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Pequi (Caryocar L.) or Souari Nut – Nutritious delight

February 12, 2020

The pequi or souari nut (also called piqui, piquiá, cashew, piquá-rana, barbasco , spiny chestnut, jigua, among others) belongs to the Caryocaraceae family. 16 species of the genus Caryocar L. have been reported, the most economically important being: Caryocar brasiliense; C. villosum and C. coriaceum (Maciel Guedes and Ferreira de Faría Machado, 2017).


Origin of the pequi

It is a fruit native to Brazil and can be found from the Amazon to São Paulo, including Pará, Maranhão, Piauí, Goiás, Mato Grosso, Mato Grosso do Sul, Bahía, Ceará, Minas Gerais, Río de Janeiro and Tocantins (Almeida and Silva, 1994; cited by Barros de Oliveira, Barbosa Guerra, Moura Barros de, and Elesbão Alves, 2008).

Therefore, it is considered a symbol of the Brazilian Cerrado, which is the richest savannah in the world in number of species and the second most important biome in Brazil, after the Amazon (Maciel Guedes and Ferreira de Faría Machado, 2017).

The pequi can also be found in some South American countries, including Paraguay, Bolivia and Argentina.

pequi tree
pequi tree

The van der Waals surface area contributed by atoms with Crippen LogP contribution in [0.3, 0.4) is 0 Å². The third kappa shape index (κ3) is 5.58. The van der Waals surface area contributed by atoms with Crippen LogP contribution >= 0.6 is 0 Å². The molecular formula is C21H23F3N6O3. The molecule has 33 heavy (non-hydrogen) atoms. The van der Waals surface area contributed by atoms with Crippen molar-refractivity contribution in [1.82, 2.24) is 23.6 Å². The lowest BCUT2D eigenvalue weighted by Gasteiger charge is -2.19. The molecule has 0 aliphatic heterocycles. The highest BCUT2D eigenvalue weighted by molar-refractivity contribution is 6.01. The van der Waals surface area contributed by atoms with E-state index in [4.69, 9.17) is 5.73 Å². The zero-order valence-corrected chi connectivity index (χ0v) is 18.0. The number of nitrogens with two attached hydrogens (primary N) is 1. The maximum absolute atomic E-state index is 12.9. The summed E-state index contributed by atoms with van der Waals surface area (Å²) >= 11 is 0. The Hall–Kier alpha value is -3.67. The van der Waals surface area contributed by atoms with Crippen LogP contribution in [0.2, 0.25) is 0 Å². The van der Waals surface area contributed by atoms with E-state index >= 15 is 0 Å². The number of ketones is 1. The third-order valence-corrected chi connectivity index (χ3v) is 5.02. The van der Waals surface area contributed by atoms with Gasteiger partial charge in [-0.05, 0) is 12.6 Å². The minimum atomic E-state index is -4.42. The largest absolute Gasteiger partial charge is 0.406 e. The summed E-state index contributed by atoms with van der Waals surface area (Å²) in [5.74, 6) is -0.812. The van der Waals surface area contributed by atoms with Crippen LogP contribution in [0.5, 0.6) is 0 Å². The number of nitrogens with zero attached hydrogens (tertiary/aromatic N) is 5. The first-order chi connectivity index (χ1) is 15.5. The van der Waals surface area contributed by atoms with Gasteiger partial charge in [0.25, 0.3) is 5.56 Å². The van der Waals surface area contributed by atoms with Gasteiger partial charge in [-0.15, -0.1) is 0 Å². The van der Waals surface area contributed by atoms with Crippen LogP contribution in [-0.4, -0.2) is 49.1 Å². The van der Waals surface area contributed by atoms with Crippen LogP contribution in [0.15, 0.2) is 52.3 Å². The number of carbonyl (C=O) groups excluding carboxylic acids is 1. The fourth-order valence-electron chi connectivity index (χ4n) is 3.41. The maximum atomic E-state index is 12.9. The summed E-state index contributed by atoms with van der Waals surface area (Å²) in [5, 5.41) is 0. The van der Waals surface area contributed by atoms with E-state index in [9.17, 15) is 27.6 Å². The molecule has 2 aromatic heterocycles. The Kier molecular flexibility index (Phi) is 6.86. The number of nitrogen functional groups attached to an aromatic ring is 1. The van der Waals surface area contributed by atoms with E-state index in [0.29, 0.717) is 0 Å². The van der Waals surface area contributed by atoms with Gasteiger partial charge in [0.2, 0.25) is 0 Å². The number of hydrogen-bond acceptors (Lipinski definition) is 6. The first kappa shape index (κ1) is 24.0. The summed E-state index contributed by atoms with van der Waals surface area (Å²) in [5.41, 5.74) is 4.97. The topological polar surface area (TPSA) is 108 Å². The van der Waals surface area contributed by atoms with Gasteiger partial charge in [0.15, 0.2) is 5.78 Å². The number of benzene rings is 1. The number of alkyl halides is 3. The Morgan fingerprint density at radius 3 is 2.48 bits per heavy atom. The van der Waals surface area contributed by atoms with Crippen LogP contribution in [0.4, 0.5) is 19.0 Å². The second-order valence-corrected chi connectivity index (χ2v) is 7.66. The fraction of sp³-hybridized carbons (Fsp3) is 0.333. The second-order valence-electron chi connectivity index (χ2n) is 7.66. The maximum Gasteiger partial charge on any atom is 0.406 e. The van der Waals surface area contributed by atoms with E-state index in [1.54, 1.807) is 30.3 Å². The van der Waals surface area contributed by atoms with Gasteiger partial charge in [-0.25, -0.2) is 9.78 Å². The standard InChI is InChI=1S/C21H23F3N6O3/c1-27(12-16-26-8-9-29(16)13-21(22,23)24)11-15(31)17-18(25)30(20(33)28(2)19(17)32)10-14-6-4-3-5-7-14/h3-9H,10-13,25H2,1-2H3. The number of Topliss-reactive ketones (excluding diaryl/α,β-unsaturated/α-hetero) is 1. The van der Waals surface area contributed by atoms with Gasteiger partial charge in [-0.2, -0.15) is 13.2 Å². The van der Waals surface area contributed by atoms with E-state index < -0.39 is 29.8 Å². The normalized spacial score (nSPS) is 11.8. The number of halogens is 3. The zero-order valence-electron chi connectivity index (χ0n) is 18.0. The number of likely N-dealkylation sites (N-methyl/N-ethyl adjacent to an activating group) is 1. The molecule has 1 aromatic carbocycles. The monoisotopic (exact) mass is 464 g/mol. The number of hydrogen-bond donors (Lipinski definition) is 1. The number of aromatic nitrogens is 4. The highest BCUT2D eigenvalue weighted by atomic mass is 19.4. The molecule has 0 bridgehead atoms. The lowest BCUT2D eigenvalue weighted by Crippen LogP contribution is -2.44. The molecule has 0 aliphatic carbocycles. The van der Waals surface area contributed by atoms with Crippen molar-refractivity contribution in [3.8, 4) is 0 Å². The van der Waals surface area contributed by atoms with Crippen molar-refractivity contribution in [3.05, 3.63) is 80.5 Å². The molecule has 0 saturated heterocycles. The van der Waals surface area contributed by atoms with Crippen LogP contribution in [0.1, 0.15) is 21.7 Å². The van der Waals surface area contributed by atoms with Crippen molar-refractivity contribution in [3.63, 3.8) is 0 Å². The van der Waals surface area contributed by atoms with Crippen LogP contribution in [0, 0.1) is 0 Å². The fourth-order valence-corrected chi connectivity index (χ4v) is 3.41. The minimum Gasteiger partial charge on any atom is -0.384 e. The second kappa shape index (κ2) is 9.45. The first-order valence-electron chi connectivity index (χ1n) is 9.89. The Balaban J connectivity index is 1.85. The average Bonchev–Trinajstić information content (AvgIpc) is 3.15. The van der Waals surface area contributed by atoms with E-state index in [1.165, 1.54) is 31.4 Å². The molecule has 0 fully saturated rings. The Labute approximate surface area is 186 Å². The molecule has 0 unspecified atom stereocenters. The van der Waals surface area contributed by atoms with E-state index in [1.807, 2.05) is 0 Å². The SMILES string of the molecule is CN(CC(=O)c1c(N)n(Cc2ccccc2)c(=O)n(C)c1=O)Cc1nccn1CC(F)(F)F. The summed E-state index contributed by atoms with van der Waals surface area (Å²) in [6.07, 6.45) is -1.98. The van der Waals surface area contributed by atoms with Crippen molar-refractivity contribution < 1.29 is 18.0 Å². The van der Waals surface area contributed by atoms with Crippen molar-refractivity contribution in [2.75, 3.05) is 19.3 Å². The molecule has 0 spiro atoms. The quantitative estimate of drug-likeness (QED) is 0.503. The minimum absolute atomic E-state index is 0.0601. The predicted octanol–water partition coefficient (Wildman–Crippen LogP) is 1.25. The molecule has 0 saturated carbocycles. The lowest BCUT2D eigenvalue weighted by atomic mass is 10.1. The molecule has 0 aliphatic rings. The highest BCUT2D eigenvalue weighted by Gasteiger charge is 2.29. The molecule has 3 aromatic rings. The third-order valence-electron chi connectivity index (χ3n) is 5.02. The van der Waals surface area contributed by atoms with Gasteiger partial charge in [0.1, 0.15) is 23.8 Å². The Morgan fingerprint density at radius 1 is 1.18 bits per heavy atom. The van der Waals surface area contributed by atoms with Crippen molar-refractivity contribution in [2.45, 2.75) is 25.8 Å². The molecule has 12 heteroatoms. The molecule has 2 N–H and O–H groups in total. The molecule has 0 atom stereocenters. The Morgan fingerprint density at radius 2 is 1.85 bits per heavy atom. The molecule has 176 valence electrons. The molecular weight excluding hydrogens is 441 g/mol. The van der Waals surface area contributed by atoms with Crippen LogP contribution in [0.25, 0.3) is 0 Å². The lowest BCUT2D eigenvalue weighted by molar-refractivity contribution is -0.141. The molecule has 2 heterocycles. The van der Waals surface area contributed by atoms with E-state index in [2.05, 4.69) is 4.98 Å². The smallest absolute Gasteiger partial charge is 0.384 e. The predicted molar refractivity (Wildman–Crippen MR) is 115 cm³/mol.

Description of the fruit

The mesocarp or pulp is yellow and has an oily texture; It has a characteristic aroma and flavor; below this there is a row of small spines, so care must be taken when cutting it (Shanley, Cymeris, Serra, and Medina, 2012).

pequi fruits
Pequi fruits. Source Fernando Tatagiba , CC BY 3.0 , via Wikimedia Commons

Nutritional value

The pulp (100 grams) is the main food source: it contains 81% water, 2.7% protein, 8% oils and fats, 1% ash, 6.7% carbohydrates, 120 mg carotene, as well as other vitamins, including thiamin, riboflavin, niacin, and vitamin C (Food and Agriculture Organization of the United Nations, 1987). Thus, the pequi has a high content of carotene and Omega 3 fatty acids.

food uses

This fruit has an important presence in the diet of the population in the areas where it grows, mainly to flavor rice dishes and stews. It is cooked in salted water before being consumed and its pulp is used in the preparation of some dishes such as arroz con pequi and frango com pequi.

It is also rich in oils (through pressing, 50% of the oil is extracted from the seed) that are used especially for frying. The seed is also an input in the production of liqueurs, given its aromatic properties.

On the other hand, pequi flowers are an important source of food for animals that live in forested areas.

cooked pequi pulp
Cooked pequi pulp Source: Melsj , CC BY-SA 4.0 , via Wikimedia Commons

A couple of recipes with pequi!

Rice with pequi recipe

It is a traditional preparation from Goiás and Minas de Gerais (Brazil). If desired as a main dish add chicken.


  • 1 can of pequi or four corozos of pulp
  • 1 cup of rice
  • 2 cups of water
  • 2 cloves of crushed garlic
  • 1 tomato
  • 1 onion
  • 2 sweet peppers
  • 5 tablespoons of oil
  • Half a tablespoon of salt
  • Salt and pepper
  • parsley and chives


Put the oil in a large frying pan, add garlic, onion, tomato and peppers; then add the salt and pequi. Gradually add water and, when the fruit pulp is softening, add the previously washed and drained rice and cook for about five minutes. Add the water and cook to the point (do not let the rice dry too much). Plate and add parsley and chopped chives.